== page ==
Wednesday, September 23, 2009

Garden Journal 9/23/09:
Tomatoes! Freshly Picked Heirlooms (Mine) and Favorite Varieties to Grow (Mine and Yours)

My Favorite Kind of Tomatoes—Ripe!

Realization of the Day:
2009 is not my Year of the Tomato.

It was supposed to be. In late winter (on time!) I started something like 30 different kinds of heirloom tomato seeds, most of which I'd never grown before, and with fabulous names like Egg Yolk, Mule Team, and Chocolate Vintage.

Things pretty much went downhill after that, though I'm finally harvesting a few various ripe tomatoes—some of which I can even identify. (Why do the plants that I meticulously label and make notes about usually seem to die?) I'm also already planning for next year—and I'm not the only one.

Back on September 3rd (where has this month gone?) a message arrived in my inbox from 'mother.' Since messages from my mother have her name on them, I figured it was spam—like all the ones that say they're from 'me.' But then I looked at the subject line: Help Us with the Top Tomato Varieties Survey. This wasn't spam, it was from Mother Earth News, specifically Cheryl Long, the Editor in Chief herself:

As a tomato grower and a blogger, we hope you will help us spread the word to gardeners who love great tomatoes. Mother Earth News invites you (and others!) to take our new Top Tomato Varieties online survey.

Our goal is to connect with lots of folks who are passionate about homegrown tomatoes, then combine everyone's tomato-growing experience and advice into an article for
Mother Earth News, with emphasis on the best varieties for regional growing conditions.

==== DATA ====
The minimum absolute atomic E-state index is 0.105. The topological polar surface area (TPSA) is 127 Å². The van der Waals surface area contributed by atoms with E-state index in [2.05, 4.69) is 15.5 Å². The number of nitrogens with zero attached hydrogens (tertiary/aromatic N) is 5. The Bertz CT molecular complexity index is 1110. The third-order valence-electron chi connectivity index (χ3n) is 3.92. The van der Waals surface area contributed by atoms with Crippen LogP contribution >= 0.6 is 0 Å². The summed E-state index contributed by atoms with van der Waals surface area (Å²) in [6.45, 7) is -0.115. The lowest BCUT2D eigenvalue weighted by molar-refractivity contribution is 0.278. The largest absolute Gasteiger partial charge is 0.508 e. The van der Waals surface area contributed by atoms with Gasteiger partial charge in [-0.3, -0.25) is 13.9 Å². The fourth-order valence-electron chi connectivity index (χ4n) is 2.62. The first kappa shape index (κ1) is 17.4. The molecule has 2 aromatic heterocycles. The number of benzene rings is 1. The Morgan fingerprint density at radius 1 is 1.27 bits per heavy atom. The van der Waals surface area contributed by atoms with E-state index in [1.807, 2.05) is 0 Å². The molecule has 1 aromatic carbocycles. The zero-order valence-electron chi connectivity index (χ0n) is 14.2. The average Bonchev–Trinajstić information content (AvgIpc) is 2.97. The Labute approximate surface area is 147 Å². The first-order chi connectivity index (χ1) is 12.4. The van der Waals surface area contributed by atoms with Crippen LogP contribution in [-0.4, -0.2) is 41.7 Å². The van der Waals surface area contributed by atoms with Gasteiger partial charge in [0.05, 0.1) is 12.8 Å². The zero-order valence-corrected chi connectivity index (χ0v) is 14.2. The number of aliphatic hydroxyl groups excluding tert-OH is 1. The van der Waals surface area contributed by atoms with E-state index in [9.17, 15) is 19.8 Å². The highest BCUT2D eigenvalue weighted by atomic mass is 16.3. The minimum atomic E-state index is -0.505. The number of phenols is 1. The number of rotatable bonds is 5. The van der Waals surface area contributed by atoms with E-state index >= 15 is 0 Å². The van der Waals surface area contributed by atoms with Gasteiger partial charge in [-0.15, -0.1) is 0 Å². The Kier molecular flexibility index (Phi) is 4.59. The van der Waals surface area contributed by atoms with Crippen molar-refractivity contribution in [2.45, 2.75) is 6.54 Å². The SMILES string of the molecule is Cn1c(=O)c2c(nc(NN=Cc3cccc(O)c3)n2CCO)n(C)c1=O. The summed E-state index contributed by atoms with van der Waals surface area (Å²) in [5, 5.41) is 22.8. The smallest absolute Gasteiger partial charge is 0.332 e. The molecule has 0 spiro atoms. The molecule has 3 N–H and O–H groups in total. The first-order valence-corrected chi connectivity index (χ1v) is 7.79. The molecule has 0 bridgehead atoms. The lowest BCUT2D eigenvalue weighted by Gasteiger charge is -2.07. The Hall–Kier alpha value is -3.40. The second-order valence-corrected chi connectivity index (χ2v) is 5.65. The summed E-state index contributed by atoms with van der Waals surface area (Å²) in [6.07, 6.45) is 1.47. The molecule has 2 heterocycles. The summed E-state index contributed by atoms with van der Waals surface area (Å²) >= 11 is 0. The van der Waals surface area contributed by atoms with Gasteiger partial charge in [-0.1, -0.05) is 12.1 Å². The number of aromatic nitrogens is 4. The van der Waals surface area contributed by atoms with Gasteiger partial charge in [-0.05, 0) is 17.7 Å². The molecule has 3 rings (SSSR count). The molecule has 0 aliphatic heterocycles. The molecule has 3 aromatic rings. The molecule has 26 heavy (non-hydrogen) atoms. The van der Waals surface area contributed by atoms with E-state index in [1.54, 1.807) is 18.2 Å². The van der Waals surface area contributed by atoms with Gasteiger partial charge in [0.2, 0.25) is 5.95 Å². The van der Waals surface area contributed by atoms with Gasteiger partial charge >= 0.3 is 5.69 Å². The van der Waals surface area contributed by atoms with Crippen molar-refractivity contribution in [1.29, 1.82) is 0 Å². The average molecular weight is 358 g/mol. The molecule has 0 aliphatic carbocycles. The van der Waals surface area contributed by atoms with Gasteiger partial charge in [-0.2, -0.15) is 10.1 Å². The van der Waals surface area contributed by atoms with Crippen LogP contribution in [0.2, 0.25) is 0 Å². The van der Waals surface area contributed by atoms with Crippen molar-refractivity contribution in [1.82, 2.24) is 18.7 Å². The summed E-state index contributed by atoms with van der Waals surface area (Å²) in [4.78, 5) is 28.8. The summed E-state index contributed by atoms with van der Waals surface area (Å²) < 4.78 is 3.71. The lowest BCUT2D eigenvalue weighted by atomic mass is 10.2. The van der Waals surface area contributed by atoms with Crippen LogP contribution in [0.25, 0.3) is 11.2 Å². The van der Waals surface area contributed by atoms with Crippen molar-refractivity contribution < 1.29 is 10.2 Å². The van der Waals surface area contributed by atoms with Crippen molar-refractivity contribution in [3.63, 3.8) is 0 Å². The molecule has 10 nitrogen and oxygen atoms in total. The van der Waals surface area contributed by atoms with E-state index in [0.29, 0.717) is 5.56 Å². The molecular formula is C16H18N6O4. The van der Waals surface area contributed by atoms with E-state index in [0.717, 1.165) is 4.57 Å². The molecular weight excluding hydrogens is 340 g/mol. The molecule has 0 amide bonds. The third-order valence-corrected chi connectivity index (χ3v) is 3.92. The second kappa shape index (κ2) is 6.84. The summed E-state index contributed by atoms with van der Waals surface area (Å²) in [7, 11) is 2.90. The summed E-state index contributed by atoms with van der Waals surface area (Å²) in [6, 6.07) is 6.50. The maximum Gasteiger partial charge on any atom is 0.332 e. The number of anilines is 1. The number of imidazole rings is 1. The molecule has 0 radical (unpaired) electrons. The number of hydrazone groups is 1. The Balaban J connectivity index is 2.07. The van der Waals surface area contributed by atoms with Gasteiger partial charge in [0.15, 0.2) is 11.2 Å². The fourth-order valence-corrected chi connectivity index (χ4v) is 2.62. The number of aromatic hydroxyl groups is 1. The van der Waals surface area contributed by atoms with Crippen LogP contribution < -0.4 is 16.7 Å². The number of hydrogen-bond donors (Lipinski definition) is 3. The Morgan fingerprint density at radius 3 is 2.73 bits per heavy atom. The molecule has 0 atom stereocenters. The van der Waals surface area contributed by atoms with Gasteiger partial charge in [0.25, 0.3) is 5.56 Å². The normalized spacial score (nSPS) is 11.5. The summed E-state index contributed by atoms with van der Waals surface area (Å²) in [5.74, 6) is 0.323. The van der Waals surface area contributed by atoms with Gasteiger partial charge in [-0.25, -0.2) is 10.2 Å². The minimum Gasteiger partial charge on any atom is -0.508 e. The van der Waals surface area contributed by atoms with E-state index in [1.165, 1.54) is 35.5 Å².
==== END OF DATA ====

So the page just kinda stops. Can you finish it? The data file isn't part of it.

I guess I'm not the only one who spaced the survey out, because fortunately it's still going on. It only takes about 10 minutes, and you can take it here. The findings will be presented in the February/March 2010 issue of Mother Earth News.

I'm really looking forward to reading the results, especially since regional growing conditions seem to make an especially huge difference with tomatoes—which so many of you confirmed in all the interesting and helpful 2009 tomato comments you left on this recent post (thanks so much!).

Ironically, the same day Cheryl's message arrived, I picked the cherry tomatoes in the photo above, which were volunteers growing in our grey water runoff ditch (where the water that drains out of our kitchen sink, bathroom sink, washing machine, and shower runs off into a ditch outside The Shack). They're sweet and tasty, and the plants don't mind being completely ignored, but they're no help to the survey because I don't have a clue what kind they are.

Below are some of my tried and true favorite heirloom tomato varieties I can name, all of which are not only full of flavor but also do well in our hot and humid summers and generally crazy Missouri climate. Varieties marked PT came from Pinetree Garden Seeds in Maine; BC are varieties ordered from Baker Creek Heirloom Seeds here in Missouri (which also has a new retail store in Petaluma, California—my old stomping grounds!).

San Marzano (my favorite red plum/paste tomato I've been growing for 14 years - PT)
Orange Banana (a wonderful orange plum/paste tomato - BC)

Gold Nugget (produces lots of 1-inch flavorful fruits that aren't prone to cracking - PT)
Yellow Pear & Red Pear (I love these tiny pear shaped fruits with great yields; the red ones date back to the 1700s - PT)
Yellow Currant & Red Currant (really tiny tomatoes - so cute! - that mature early and taste great - PT)

Tappy's Heritage (large, globe shaped red tomatoes with good disease resistance and great yields - a bestseller at BC)
Arkansas Traveler (beautiful pink tomato from Arkansas, tolerant to heat and humidity, crack and disease resistant - I wrote about them here - BC)
Kellogg's Breakfast (extremely large, sunny orange beefsteak I wrote about here - PT)
Thai Pink Egg (darling pink, 2-ounce, grape shaped tomatoes from Thailand did fabulous for me the first year, died of some strange disease the next while loaded with unripe fruit, but are definitely worth trying again)

So what are your favorite tomato varieties to grow? I hope you'll take a minute to share them here—after you've taken the survey of course!

Previous tomato posts:
Links to all of my tomato recipes (at the bottom of the post)
—7/31/06: Growing Arkansas Traveler Tomatoes & How To Save Your Own Tomato Seeds
—8/9/06: Growing Kellogg's Breakfast Tomatoes and a Colors of Summer Salad with Tomatoes, Zucchini, Sweet Red Pepper, Beet Greens, Basil, & Garbanzos